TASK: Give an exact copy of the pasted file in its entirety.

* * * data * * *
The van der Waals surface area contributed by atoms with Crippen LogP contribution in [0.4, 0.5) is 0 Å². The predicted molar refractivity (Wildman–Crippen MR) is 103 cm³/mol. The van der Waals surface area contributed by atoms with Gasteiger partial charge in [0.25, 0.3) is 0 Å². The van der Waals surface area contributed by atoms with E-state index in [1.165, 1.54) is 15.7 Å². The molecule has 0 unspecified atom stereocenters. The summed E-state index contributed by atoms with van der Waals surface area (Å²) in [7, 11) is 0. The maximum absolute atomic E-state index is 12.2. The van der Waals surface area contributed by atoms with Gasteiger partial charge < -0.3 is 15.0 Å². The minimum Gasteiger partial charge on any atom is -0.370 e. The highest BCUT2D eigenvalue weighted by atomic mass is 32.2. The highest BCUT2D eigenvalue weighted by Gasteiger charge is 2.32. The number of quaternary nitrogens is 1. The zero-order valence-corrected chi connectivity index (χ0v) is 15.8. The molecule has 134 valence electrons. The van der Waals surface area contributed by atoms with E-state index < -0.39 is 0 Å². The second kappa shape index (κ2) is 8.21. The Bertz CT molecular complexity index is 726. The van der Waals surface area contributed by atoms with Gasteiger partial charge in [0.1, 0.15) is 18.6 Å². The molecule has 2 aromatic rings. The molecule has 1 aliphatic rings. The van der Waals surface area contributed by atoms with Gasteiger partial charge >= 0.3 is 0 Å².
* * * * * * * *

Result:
The van der Waals surface area contributed by atoms with Crippen LogP contribution in [0.4, 0.5) is 0 Å². The predicted molar refractivity (Wildman–Crippen MR) is 103 cm³/mol. The van der Waals surface area contributed by atoms with Gasteiger partial charge in [0.25, 0.3) is 0 Å². The van der Waals surface area contributed by atoms with E-state index in [1.165, 1.54) is 15.7 Å². The molecule has 0 unspecified atom stereocenters. The summed E-state index contributed by atoms with van der Waals surface area (Å²) in [7, 11) is 0. The maximum absolute atomic E-state index is 12.2. The van der Waals surface area contributed by atoms with Gasteiger partial charge < -0.3 is 15.0 Å². The minimum Gasteiger partial charge on any atom is -0.370 e. The highest BCUT2D eigenvalue weighted by atomic mass is 32.2. The highest BCUT2D eigenvalue weighted by Gasteiger charge is 2.32. The number of quaternary nitrogens is 1. The zero-order valence-corrected chi connectivity index (χ0v) is 15.8. The molecule has 134 valence electrons. The van der Waals surface area contributed by atoms with E-state index < -0.39 is 0 Å². The second kappa shape index (κ2) is 8.21. The Bertz CT molecular complexity index is 726. The van der Waals surface area contributed by atoms with Gasteiger partial charge in [0.1, 0.15) is 18.6 Å². The molecule has 2 aromatic rings. The molecule has 1 aliphatic rings. The van der Waals surface area contributed by atoms with Gasteiger partial charge >= 0.3 is 0 Å².